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From personal misfortune to public liability

The ethics, limits, and politics of public health saving ourselves from ourselves

By Leigh E. Rich and Michael A. Ashby

The tension between a notion of the “common good” and individual liberty is one that political theory knows well. Indeed much of human political history is written around this central theme. In health matters, for example, we are now quite used to state regulation of products and practices that harm life or limb. The state, having a responsibility for the welfare of its citizens, has an accepted role—a duty, even—to mitigate exposure to harm, a sort of presumption in favor or even a casus belli in wars against public danger. The force majeure that justifies these regulations, including those associated with behavior and consumption, is the preservation of life itself and as such has found increasing support since the late 20th century in both the political process and the court of public opinion. Laws promoting smoking cessation and the use of seat belts or prohibiting drinking and driving and drug and alcohol abuse are all grounded in both common sense and scientific justifications that are hard to argue against. But as public health regulations have come into their own—turning from tobacco and alcohol to what we eat and how much—it is a reasonable necessity to ask where the limits of such state intervention and regulation might lie, lest excessive control infringe upon or even remove personal agency, risking both transgressions against autonomy and a Prohibition type of backlash that could undermine the public health impacts of well-intentioned policy. In other words, at what point should the state stop saving ourselves from ourselves? And what role does personal responsibility play—though we also must ask how much can be expected when structures in a capital-driven society purposefully seek to weaken self-efficacy (individuals’ confidence in their ability to enact and carry out healthful decisions) or obstruct agency (individuals’ actual capacity)? In societies where external loci of control are avidly sought when things go wrong, to what extent is it possible to experience personal misfortune without public liability? When is it “my responsibility” and when is it up to the government to restrict “my choices” as I cannot myself? [continued …]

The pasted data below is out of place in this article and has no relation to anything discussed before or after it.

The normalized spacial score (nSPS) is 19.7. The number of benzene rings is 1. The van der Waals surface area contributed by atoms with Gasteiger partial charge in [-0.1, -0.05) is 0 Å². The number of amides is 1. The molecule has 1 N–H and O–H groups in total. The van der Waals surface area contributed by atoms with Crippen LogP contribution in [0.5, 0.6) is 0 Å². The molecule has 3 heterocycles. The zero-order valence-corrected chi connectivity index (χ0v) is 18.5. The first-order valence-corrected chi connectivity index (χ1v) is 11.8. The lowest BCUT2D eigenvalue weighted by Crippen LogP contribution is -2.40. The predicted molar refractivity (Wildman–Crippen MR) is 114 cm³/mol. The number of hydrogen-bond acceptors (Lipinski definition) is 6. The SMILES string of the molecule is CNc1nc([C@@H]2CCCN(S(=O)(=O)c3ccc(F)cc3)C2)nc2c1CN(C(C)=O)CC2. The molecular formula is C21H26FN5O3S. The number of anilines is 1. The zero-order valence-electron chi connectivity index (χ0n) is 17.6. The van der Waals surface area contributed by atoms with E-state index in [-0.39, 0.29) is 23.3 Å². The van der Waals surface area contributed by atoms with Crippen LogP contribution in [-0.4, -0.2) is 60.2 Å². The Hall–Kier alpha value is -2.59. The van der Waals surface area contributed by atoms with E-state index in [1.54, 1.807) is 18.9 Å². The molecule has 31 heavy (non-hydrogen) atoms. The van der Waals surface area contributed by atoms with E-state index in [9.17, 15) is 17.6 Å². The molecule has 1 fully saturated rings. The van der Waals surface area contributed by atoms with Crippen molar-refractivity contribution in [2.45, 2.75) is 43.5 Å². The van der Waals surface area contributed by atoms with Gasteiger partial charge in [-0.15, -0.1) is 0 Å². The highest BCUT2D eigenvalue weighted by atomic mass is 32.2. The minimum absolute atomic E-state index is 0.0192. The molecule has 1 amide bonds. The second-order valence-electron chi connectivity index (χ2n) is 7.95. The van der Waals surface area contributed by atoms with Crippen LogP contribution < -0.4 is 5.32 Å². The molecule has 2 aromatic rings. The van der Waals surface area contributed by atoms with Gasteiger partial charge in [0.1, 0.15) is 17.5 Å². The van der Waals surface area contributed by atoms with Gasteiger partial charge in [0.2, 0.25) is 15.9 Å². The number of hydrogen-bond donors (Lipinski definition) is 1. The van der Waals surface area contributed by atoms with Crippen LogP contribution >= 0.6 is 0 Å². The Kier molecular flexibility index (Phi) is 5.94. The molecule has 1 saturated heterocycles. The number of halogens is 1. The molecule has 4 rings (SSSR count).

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Rich, Leigh E., and Michael A. Ashby. 2013. From personal misfortune to public liability: The ethics, limits, and politics of public health saving ourselves from ourselves. Journal of Bioethical Inquiry 10(1): 1–5.

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